Insolvency Assessment

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  • Publication
    Slovak Republic : Insolvency and Creditor Rights Systems
    (Washington, DC, 2002-06) World Bank
    The assessment team interviewed a cross section of country stakeholders regarding the effectiveness of the legal infrastructure, and its implementation supporting debtor-creditor relationships, corporate insolvency and credit risk management, and resolution practices, including among others, members of the Inter-Agency Commission for the preparation of a new insolvency law, and members of the drafting team for the new collateral law; and, various professionals serving as trustees, executors, lawyers and accountants also provided their input. The conclusions in this assessment are based largely on the above interviews, a review of applicable legislation, data and information, various reports prepared by the Bank between 1999-2001, and other reports or analyses pertaining to the areas assessed, including the project on the new collateral legislation, and registration system for pledges (charges). Some laws unavailable in English at the time were discussed in a number of meetings with institutions, and professionals in the public, and private sectors, and, translations have been requested for follow-up. In addition, at least three commercial banks provided responses to a questionnaire pertaining to credit risk management, and corporate recovery practices with respect to distressed assets. Policy recommendations on Creditors' rights and enforcement procedures need development as follows: rules or legislation on sufficiency of security/transfer/ownership documents should be promulgated to remove the discretion of the land registry, and prevent delay of transactions due to refusals of district land registry offices to register documents; auction procedures should be refined to allow for more realistic minimum bids, more transparent and corruption-resistant procedures, and less court involvement; debtor mechanisms for delaying enforcement of their creditors' rights should be reduced, and in many cases eliminated. Debtor's rights can be protected through summary proceedings, in a different forum dedicated to routine debt enforcement; and, enforcement of first, but not final judgments should be allowed subject to posting of appropriate bond. In addition; the Bankruptcy Law should be further amended to include mandatory deadlines, with time-bound procedures, to avoid the decimation of asset value over time. The moratorium on creditor action should be effective from the time of filing the petition, and the stay on secured creditors counter-balanced by safeguards to protect, and preserve the value of a separate creditors' interest in collateral from deteriorating in value. Creditors' committee meetings should be convened within 30 days of petition filing, and creditors' powers to supervise dealings of the trustee, should be better.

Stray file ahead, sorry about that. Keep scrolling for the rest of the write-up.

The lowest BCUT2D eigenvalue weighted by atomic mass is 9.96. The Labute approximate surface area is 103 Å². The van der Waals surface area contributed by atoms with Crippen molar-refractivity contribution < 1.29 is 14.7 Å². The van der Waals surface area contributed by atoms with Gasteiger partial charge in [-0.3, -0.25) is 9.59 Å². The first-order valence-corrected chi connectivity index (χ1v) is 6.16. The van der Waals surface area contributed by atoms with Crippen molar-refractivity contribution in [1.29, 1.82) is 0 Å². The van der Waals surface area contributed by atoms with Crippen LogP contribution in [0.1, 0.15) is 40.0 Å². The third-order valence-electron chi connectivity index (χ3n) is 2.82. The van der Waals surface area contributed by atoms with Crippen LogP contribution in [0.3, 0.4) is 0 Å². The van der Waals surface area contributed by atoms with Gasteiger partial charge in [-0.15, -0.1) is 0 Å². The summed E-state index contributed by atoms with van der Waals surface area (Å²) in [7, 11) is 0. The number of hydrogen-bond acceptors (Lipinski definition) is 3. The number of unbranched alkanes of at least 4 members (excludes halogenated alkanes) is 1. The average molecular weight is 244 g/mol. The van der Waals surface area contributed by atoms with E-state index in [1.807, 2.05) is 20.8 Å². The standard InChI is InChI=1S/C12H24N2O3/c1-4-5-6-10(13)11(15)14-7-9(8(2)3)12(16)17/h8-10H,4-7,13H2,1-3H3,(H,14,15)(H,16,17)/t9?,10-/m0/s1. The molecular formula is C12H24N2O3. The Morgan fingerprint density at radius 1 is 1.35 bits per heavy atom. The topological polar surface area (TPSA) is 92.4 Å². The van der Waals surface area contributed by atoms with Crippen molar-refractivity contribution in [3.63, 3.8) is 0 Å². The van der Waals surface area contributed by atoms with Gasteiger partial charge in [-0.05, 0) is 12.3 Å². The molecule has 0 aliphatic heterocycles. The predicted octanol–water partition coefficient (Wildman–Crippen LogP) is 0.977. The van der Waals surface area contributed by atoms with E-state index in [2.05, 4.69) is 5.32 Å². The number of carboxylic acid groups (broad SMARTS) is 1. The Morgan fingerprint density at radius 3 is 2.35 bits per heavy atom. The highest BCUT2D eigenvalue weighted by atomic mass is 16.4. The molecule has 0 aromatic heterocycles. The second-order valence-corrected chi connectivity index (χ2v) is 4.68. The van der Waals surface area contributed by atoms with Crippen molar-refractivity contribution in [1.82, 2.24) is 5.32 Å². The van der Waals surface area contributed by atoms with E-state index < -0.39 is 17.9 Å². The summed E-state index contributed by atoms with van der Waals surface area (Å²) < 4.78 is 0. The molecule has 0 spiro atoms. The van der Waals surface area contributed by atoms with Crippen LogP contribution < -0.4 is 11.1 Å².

• Publication
    Lithuania : Insolvency and Creditor Rights Systems
    (Washington, DC, 2002-02) World Bank
    The legal environment in Lithuania to support creditor rights and debt enforcement is reasonably effective, and collateral regimes have been largely centralized and modernized. Consistent with a modern system, security interests may be granted in immoveable and moveable assets, including equipment, inventory, goods, receivables, and future property. In practice, security tends to be restricted to more reliable and liquid assets, such as immovables or fixed assets. Markets for moveable assets remain poorly developed or illiquid. Appeals remain a source of delay, and other procedures could be improved. The insolvency process in Lithuania has been almost exclusively one of liquidation, plagued by delay and procedural obstacles. A new insolvency law was adopted in July 2001, bringing to three the number of insolvency laws currently in effect. At the same time, a new Enterprise Restructuring Law became effective. As of November 2001, only a few cases had been filed under the new law, which a growing consensus of stakeholders consider to be unworkable and unfavorable to creditors. The process may be aided by the developing training guides and programs. Regulation of insolvency remains fragmented and weak, but shows evidence of an evolving structure. Court efficiency is stifled by a lack of specialization among judges, who are overloaded and poorly equipped to deal with bankruptcy cases, especially rehabilitations. The administrators' profession is marked by low standards, over-licensing, inadequate training and skills, and inconsistent performance. While much remains to be done, the national association of bankruptcy administrators is working to improve licensing standards and to strengthen continuing education and training for its members.